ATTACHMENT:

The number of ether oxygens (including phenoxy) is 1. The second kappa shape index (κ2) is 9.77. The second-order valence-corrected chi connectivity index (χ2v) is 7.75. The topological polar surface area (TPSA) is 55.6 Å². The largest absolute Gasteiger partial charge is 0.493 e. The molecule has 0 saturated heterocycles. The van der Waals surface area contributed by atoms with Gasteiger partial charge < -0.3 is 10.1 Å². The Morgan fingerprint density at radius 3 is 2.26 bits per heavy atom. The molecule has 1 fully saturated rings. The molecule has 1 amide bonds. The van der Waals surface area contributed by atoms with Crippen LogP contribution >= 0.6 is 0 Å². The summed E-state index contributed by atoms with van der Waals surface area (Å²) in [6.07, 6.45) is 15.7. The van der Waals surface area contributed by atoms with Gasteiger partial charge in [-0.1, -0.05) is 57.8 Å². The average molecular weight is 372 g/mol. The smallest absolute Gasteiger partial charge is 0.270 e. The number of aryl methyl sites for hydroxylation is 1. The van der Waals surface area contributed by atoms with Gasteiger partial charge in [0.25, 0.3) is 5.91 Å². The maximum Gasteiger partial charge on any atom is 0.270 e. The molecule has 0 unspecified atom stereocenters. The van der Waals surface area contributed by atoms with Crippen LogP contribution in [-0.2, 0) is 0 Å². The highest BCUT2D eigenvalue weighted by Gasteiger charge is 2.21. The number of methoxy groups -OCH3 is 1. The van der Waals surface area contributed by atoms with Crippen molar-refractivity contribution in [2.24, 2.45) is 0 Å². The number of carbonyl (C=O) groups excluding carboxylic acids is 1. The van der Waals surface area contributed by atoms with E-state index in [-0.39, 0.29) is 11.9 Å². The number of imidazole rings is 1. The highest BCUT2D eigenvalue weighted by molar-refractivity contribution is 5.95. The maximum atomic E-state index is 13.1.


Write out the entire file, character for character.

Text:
The number of ether oxygens (including phenoxy) is 1. The second kappa shape index (κ2) is 9.77. The second-order valence-corrected chi connectivity index (χ2v) is 7.75. The topological polar surface area (TPSA) is 55.6 Å². The largest absolute Gasteiger partial charge is 0.493 e. The molecule has 0 saturated heterocycles. The van der Waals surface area contributed by atoms with Gasteiger partial charge < -0.3 is 10.1 Å². The Morgan fingerprint density at radius 3 is 2.26 bits per heavy atom. The molecule has 1 fully saturated rings. The molecule has 1 amide bonds. The van der Waals surface area contributed by atoms with Crippen LogP contribution >= 0.6 is 0 Å². The summed E-state index contributed by atoms with van der Waals surface area (Å²) in [6.07, 6.45) is 15.7. The van der Waals surface area contributed by atoms with Gasteiger partial charge in [-0.1, -0.05) is 57.8 Å². The average molecular weight is 372 g/mol. The smallest absolute Gasteiger partial charge is 0.270 e. The number of aryl methyl sites for hydroxylation is 1. The van der Waals surface area contributed by atoms with Gasteiger partial charge in [0.25, 0.3) is 5.91 Å². The maximum Gasteiger partial charge on any atom is 0.270 e. The molecule has 0 unspecified atom stereocenters. The van der Waals surface area contributed by atoms with Crippen LogP contribution in [-0.2, 0) is 0 Å². The highest BCUT2D eigenvalue weighted by Gasteiger charge is 2.21. The number of methoxy groups -OCH3 is 1. The van der Waals surface area contributed by atoms with Crippen molar-refractivity contribution in [2.24, 2.45) is 0 Å². The number of carbonyl (C=O) groups excluding carboxylic acids is 1. The van der Waals surface area contributed by atoms with E-state index in [-0.39, 0.29) is 11.9 Å². The number of imidazole rings is 1. The highest BCUT2D eigenvalue weighted by molar-refractivity contribution is 5.95. The maximum atomic E-state index is 13.1.